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This is not a post to say, ” Look at me! I’m awesome!”
I’m not looking for pats on the back, kudos, or any sort of affirmations.
It’s a post to show how simple it can be to bring light into someone’s day with an Act of Kindness.
It was the Saturday after Black Friday and, out of sheer need for things like feminine products and groceries, my daughter and I decided to brave the crowds and make a run to Wal-mart. Hand-in-hand, we approached the entrance and were cheerfully greeted by an older man in a motorized wheelchair stationed next to the Salvation Army Red Kettle outside the Exit door.
“Good afternoon, ladies!” He was bundled from head to toe because Minnesota winters (even in November) are stinkin’ cold, but I could see his eyes, nose, and smile. His bell rang with a steady rhythm.
“Good afternoon to you too!” I answered. I knew this poor man had to be chilled to the bone. The past week had been one of “unseasonably cold temps,” yet this older man was dedicated to the cause and was volunteering anyway.
He was still on my mind as we quickly gathered our needs inside the store and headed to check out. “Mom, can I get a large fry at McDonald’s?” my daughter asked. Even at almost 13, McDonald’s fries are pretty hard for her to resist.
“Yes, and let’s get one for the bell ringer too,” I answered.
“Why?” my daughter asked, surprised.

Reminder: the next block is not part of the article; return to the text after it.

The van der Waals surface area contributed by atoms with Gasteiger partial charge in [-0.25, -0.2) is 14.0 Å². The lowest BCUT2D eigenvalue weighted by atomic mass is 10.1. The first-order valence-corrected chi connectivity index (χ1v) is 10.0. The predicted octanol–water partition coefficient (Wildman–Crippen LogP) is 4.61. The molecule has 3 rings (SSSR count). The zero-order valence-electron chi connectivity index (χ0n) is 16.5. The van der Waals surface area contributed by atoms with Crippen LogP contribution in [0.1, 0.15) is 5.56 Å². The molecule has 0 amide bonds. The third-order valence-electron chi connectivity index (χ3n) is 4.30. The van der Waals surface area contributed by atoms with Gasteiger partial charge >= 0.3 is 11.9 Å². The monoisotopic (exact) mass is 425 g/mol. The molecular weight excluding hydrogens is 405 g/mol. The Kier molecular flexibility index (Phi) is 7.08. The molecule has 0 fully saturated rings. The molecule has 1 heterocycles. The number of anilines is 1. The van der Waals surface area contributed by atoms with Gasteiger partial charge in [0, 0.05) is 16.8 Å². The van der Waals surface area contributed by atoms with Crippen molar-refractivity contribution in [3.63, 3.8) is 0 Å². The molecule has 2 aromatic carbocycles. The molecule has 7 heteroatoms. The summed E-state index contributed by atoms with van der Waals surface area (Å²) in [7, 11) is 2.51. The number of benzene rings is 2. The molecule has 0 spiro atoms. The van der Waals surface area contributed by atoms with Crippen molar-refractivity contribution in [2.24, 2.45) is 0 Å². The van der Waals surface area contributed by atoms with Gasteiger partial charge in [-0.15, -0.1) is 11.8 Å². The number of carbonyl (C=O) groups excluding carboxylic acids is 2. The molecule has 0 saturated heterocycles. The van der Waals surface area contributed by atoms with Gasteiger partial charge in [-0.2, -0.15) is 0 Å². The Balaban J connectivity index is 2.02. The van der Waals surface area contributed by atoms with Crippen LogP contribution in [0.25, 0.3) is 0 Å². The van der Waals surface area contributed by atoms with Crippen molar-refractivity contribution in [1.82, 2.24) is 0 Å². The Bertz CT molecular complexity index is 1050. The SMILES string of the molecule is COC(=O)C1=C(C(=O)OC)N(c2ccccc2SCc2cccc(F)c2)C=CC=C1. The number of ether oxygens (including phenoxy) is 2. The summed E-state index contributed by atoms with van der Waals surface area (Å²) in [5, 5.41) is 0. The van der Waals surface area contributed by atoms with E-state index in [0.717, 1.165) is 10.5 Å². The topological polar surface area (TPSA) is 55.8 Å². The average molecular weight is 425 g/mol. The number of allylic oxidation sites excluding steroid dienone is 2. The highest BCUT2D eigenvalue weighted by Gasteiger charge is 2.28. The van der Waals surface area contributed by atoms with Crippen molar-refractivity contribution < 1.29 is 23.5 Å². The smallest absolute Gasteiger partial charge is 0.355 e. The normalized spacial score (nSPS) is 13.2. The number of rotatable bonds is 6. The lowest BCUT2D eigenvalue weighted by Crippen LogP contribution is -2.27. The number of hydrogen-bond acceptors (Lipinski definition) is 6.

“Because if you were outside, freezing your tail off, wouldn’t a piping hot large french fry brighten your day?”
She nodded in agreement and we headed to the in-store Mickey Dees. A few minutes later, with separately bagged fries in hand, we exited and once again were greeted by our exuberant Red-Kettle-Bell-Ringer-guy. “You ladies have a wonderful day,” his dark eyes crinkled at the corners as he smiled behind his frosty scarf.
“Are you cold?” I asked as I tucked a couple of dollar bills into his kettle.
He paused, “A little.”
“This will warm you up.” The warm food bag crinkled in his hands and his eyes widened with surprise.
“Thank you,” he said softly. “Thank you so much.”
As we walked away, I could hear that his bell ringing had ceased. I glanced back and saw that he had maneuvered his chair into the somewhat heated Wal-mart entrance and was eating his fried with gusto.
“I’m glad we did that,” my daughter murmured.
“Me too. Do you see how the littlest kindnesses can mean a lot? For three bucks, we brightened someone’s day.”
It’s just that simple. Seriously.
So, how can YOU brighten someone’s day today?